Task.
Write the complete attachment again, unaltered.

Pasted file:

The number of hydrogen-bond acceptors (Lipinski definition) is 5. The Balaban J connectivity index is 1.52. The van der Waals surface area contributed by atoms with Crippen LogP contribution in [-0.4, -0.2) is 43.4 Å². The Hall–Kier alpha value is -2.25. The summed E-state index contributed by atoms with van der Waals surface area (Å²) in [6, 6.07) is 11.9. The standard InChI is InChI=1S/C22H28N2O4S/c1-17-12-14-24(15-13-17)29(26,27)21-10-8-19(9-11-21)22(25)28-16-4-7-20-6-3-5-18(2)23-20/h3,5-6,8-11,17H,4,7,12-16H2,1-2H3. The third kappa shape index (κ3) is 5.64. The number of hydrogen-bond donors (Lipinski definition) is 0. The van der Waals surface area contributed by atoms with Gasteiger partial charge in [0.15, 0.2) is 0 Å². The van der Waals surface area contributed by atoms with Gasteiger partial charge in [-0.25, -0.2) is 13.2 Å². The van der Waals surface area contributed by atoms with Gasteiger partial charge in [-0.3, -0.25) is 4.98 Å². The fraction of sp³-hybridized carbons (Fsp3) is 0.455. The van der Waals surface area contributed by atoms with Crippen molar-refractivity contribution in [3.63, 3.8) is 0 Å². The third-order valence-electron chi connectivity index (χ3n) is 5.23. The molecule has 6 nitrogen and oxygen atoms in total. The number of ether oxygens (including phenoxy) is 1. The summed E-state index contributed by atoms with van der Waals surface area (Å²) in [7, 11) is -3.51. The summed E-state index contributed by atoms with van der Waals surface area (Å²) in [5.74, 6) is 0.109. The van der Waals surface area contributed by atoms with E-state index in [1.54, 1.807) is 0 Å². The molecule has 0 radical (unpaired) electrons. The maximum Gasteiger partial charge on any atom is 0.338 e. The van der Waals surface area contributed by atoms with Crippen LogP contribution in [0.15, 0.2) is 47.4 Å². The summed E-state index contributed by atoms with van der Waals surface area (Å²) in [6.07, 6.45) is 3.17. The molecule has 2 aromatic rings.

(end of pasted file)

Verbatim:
The number of hydrogen-bond acceptors (Lipinski definition) is 5. The Balaban J connectivity index is 1.52. The van der Waals surface area contributed by atoms with Crippen LogP contribution in [-0.4, -0.2) is 43.4 Å². The Hall–Kier alpha value is -2.25. The summed E-state index contributed by atoms with van der Waals surface area (Å²) in [6, 6.07) is 11.9. The standard InChI is InChI=1S/C22H28N2O4S/c1-17-12-14-24(15-13-17)29(26,27)21-10-8-19(9-11-21)22(25)28-16-4-7-20-6-3-5-18(2)23-20/h3,5-6,8-11,17H,4,7,12-16H2,1-2H3. The third kappa shape index (κ3) is 5.64. The number of hydrogen-bond donors (Lipinski definition) is 0. The van der Waals surface area contributed by atoms with Gasteiger partial charge in [0.15, 0.2) is 0 Å². The van der Waals surface area contributed by atoms with Gasteiger partial charge in [-0.25, -0.2) is 13.2 Å². The van der Waals surface area contributed by atoms with Gasteiger partial charge in [-0.3, -0.25) is 4.98 Å². The fraction of sp³-hybridized carbons (Fsp3) is 0.455. The van der Waals surface area contributed by atoms with Crippen molar-refractivity contribution in [3.63, 3.8) is 0 Å². The third-order valence-electron chi connectivity index (χ3n) is 5.23. The molecule has 6 nitrogen and oxygen atoms in total. The number of ether oxygens (including phenoxy) is 1. The summed E-state index contributed by atoms with van der Waals surface area (Å²) in [7, 11) is -3.51. The summed E-state index contributed by atoms with van der Waals surface area (Å²) in [5.74, 6) is 0.109. The van der Waals surface area contributed by atoms with E-state index in [1.54, 1.807) is 0 Å². The molecule has 0 radical (unpaired) electrons. The maximum Gasteiger partial charge on any atom is 0.338 e. The van der Waals surface area contributed by atoms with Crippen LogP contribution in [0.15, 0.2) is 47.4 Å². The summed E-state index contributed by atoms with van der Waals surface area (Å²) in [6.07, 6.45) is 3.17. The molecule has 2 aromatic rings.